For some at my university, the spring break is here. For us, not so much. Our Winter 2021 semester rolled straight into Spring/Summer session, still almost entirely taught virtually. Like many of you, we definitely wear the scars of the past year, and we are under no illusions that the anticipated return to campus in […]Read more "Re-emergence"
Structured Serendipity shared CC by Giulia Forsythe Sometimes encouraging developments sneak up on you. I’ve done my share of hand-wringing lately about the apparently dwindling fortunes of syndication. But a few very promising items have pulsed through my trailing-edge feedreader lately. From Gardner Campbell, this nugget of recursive wisdom: Web syndication really does think about […]Read more "Syndication and dead-easy open content reuse"
cc licensed ( BY NC ND ) flickr photo shared by NASA’s Marshall Space Flight Center I was a minor player in an episode that is known, in my mind at least, as The Great Attribution Hubbub. Short version: via trackbacks and alerts from friends, some bloggers who tilt to the open side of the […]Read more "A little friction can be a good thing"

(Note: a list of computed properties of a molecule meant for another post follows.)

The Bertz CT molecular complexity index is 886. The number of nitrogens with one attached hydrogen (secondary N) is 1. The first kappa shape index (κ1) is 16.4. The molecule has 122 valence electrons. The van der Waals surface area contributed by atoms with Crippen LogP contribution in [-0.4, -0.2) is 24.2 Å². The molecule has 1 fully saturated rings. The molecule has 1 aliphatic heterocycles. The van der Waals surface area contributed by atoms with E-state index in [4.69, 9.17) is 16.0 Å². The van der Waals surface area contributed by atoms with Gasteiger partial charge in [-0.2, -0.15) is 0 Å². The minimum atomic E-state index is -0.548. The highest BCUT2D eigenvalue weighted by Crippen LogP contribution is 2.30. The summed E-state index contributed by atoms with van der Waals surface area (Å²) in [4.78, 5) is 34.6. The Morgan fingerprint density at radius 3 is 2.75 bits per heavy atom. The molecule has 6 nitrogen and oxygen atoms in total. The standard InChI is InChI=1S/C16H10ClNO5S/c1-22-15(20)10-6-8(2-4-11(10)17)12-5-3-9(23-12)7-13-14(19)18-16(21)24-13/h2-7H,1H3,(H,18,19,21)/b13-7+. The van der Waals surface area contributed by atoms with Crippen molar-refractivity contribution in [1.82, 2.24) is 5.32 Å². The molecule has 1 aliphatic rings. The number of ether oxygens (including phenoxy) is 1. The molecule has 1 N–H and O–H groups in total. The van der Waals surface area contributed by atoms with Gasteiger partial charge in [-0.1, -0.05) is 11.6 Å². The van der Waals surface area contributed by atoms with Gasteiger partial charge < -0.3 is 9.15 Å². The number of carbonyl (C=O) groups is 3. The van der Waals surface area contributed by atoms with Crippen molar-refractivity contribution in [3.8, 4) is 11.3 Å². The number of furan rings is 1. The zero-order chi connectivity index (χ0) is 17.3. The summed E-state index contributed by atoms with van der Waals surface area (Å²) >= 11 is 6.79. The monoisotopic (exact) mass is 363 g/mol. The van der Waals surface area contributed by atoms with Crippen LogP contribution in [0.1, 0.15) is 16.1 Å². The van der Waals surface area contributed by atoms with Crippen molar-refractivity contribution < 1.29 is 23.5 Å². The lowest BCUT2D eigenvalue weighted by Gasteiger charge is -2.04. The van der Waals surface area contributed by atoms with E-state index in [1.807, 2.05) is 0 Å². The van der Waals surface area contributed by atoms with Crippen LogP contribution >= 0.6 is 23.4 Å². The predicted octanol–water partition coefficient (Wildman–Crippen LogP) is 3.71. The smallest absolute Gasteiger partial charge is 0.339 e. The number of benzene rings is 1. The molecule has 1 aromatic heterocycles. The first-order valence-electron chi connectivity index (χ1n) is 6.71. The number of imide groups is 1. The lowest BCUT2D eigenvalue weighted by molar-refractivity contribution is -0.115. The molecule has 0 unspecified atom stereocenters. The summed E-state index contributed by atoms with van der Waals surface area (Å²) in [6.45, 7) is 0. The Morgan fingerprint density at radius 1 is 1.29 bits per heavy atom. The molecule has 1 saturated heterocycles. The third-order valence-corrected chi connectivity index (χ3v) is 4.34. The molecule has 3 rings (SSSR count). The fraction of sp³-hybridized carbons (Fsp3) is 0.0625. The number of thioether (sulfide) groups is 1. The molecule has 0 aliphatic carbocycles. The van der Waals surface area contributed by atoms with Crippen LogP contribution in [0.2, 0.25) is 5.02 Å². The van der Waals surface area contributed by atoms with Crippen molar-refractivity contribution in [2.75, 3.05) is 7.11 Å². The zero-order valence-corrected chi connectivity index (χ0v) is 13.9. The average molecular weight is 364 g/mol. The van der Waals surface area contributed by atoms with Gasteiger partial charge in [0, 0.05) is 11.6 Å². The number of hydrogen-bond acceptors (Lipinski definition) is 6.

So there is a slick new interface on the Creative Commons Choose a License page. Nice work. One of its features is informing the user whether or not the selected license is a “free culture” license. Let’s ignore that as of now we still lack a clear definition of what “non-commercial” means (I understand the […]Read more "Can you use “free culture” works in an LMS?"
I’ve written many times about Jon Beasley-Murray’s awe-inspiring work with Wikipedia in his courses. I’ve always hoped that this approach could be applied more widely, so when Dr. James Heilman, another UBC Wikipedian, offered to hook us up with the Wikipedia Education Program (WEP), I was enthused. Last fall, we had a very well-attended session […]Read more "More Wikipedia Course Grooviness"